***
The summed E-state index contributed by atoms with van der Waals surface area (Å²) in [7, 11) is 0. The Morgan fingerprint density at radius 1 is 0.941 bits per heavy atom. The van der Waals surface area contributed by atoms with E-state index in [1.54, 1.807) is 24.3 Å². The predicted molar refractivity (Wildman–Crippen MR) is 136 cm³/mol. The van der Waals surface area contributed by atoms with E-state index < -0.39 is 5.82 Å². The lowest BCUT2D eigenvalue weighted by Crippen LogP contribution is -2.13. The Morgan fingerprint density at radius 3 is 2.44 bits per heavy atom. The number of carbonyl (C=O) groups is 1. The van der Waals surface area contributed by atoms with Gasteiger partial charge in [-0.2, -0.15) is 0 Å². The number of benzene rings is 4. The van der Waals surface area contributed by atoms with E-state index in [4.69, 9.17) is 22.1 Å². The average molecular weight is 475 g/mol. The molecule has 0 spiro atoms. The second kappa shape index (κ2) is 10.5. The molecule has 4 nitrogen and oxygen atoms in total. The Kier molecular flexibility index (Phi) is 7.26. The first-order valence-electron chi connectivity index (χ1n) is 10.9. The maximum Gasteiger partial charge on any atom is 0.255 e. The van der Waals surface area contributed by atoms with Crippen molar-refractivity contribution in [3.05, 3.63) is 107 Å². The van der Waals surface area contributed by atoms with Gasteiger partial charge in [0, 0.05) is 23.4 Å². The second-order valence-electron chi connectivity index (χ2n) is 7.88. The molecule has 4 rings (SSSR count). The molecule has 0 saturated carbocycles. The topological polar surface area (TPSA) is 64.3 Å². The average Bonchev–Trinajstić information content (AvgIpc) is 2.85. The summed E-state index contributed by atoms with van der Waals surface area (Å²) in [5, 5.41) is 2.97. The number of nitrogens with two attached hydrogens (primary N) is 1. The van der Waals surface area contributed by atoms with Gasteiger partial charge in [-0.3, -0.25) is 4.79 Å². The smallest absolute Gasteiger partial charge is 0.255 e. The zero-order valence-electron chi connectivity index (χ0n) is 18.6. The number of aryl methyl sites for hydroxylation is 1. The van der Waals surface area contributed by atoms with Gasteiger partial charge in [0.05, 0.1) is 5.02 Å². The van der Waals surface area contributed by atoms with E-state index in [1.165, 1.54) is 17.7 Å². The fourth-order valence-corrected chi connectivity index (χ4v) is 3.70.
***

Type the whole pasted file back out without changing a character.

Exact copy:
The summed E-state index contributed by atoms with van der Waals surface area (Å²) in [7, 11) is 0. The Morgan fingerprint density at radius 1 is 0.941 bits per heavy atom. The van der Waals surface area contributed by atoms with E-state index in [1.54, 1.807) is 24.3 Å². The predicted molar refractivity (Wildman–Crippen MR) is 136 cm³/mol. The van der Waals surface area contributed by atoms with E-state index < -0.39 is 5.82 Å². The lowest BCUT2D eigenvalue weighted by Crippen LogP contribution is -2.13. The Morgan fingerprint density at radius 3 is 2.44 bits per heavy atom. The number of carbonyl (C=O) groups is 1. The van der Waals surface area contributed by atoms with Gasteiger partial charge in [-0.2, -0.15) is 0 Å². The number of benzene rings is 4. The van der Waals surface area contributed by atoms with E-state index in [4.69, 9.17) is 22.1 Å². The average molecular weight is 475 g/mol. The molecule has 0 spiro atoms. The second kappa shape index (κ2) is 10.5. The molecule has 4 nitrogen and oxygen atoms in total. The Kier molecular flexibility index (Phi) is 7.26. The first-order valence-electron chi connectivity index (χ1n) is 10.9. The maximum Gasteiger partial charge on any atom is 0.255 e. The van der Waals surface area contributed by atoms with Crippen molar-refractivity contribution in [3.05, 3.63) is 107 Å². The van der Waals surface area contributed by atoms with Gasteiger partial charge in [0, 0.05) is 23.4 Å². The second-order valence-electron chi connectivity index (χ2n) is 7.88. The molecule has 4 rings (SSSR count). The molecule has 0 saturated carbocycles. The topological polar surface area (TPSA) is 64.3 Å². The average Bonchev–Trinajstić information content (AvgIpc) is 2.85. The summed E-state index contributed by atoms with van der Waals surface area (Å²) in [5, 5.41) is 2.97. The number of nitrogens with two attached hydrogens (primary N) is 1. The van der Waals surface area contributed by atoms with Gasteiger partial charge in [-0.3, -0.25) is 4.79 Å². The smallest absolute Gasteiger partial charge is 0.255 e. The zero-order valence-electron chi connectivity index (χ0n) is 18.6. The number of aryl methyl sites for hydroxylation is 1. The van der Waals surface area contributed by atoms with Gasteiger partial charge in [0.05, 0.1) is 5.02 Å². The van der Waals surface area contributed by atoms with E-state index in [1.165, 1.54) is 17.7 Å². The fourth-order valence-corrected chi connectivity index (χ4v) is 3.70.